- Jan 2019
With $50 million going to people who do not have contact with students, the data belies the district’s branding of “Students First” and “Team DPS.”
The bias that has been cited by critics wishing to undermine the general argument of this article (and similar articles, blogs, social media claims, etc), is that figures being shared for expenditures on non-teaching staff are misleading because they include funding positions such as nurses who are in schools every day providing vital services directly to students. I believe this is critique is factual.
On the other hand, there are claims that the total amount spent on administrative staff is dramatically under-reported as DPS classifies certain staff as school-based who in fact serve in roles that are central admin in nature. Whether this is intentional deception or aligned with standard accounting practices probably depends on who you ask. Either way, I believe this claim is also true. At the risk of offering annotations that qualify as "what aboutism" I include the point here because it is possible that the amounts that critics cite as being spent on staff that do not interact with students may actually be significantly less than what DPS is actually spending.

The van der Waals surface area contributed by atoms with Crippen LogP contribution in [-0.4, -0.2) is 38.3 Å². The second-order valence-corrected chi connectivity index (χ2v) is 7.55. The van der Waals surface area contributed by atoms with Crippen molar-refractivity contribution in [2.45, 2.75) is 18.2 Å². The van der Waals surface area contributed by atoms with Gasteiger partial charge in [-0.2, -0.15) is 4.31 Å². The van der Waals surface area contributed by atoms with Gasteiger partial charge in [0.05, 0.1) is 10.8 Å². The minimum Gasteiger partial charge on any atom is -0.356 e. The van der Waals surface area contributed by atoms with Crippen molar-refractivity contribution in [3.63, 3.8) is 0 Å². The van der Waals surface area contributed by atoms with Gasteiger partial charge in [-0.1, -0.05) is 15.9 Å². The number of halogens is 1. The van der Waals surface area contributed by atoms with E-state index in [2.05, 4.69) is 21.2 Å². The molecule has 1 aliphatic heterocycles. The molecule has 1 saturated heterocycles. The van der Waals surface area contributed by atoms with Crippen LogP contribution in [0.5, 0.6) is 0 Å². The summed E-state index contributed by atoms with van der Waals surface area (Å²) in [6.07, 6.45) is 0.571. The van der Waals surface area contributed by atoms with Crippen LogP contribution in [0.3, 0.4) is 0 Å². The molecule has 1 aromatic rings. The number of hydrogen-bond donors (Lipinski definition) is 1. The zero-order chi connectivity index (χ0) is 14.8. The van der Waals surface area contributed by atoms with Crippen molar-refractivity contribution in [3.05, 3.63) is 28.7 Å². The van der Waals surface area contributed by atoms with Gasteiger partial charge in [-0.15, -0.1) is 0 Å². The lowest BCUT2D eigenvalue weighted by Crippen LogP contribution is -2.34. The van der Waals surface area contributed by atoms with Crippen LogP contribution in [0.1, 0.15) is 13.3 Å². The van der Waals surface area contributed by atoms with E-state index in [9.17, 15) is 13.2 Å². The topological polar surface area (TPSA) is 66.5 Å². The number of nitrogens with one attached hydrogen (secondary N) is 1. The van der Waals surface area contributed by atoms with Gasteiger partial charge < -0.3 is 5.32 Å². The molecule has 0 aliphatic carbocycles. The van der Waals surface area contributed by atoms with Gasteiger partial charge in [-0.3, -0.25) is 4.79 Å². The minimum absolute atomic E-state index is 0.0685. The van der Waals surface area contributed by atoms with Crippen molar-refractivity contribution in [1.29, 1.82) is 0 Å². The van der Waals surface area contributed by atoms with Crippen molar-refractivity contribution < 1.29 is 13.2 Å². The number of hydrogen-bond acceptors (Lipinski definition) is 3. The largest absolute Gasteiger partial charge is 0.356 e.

in early 2008, there were only three people handling press relations for the district. There are now eleven–making $700,000 a year. The full communications shop numbers thirty-seven, with a payroll of nearly $2 million.
In an age of shrinking News Room budgets, there is huge power to having a strong Communications department as reporters of local news can be reduced to writers who are expected to crank out an unrealistic amount of content and therefore rely on press releases for turnkey stories. I have first-hand knowledge of this dynamic: when I worked a marketing internship, I saw my exact language appear in the local paper under a reporter's byline multiple times.
While there is clear benefit to the District's administration when it comes to exerting ownership of the public narrative, it is worth asking how this serves students and whether it is in fact in the public's best interest to use public funds in order to manipulate the news coverage the public relies on for learning about the district's efficacy in educating area youth.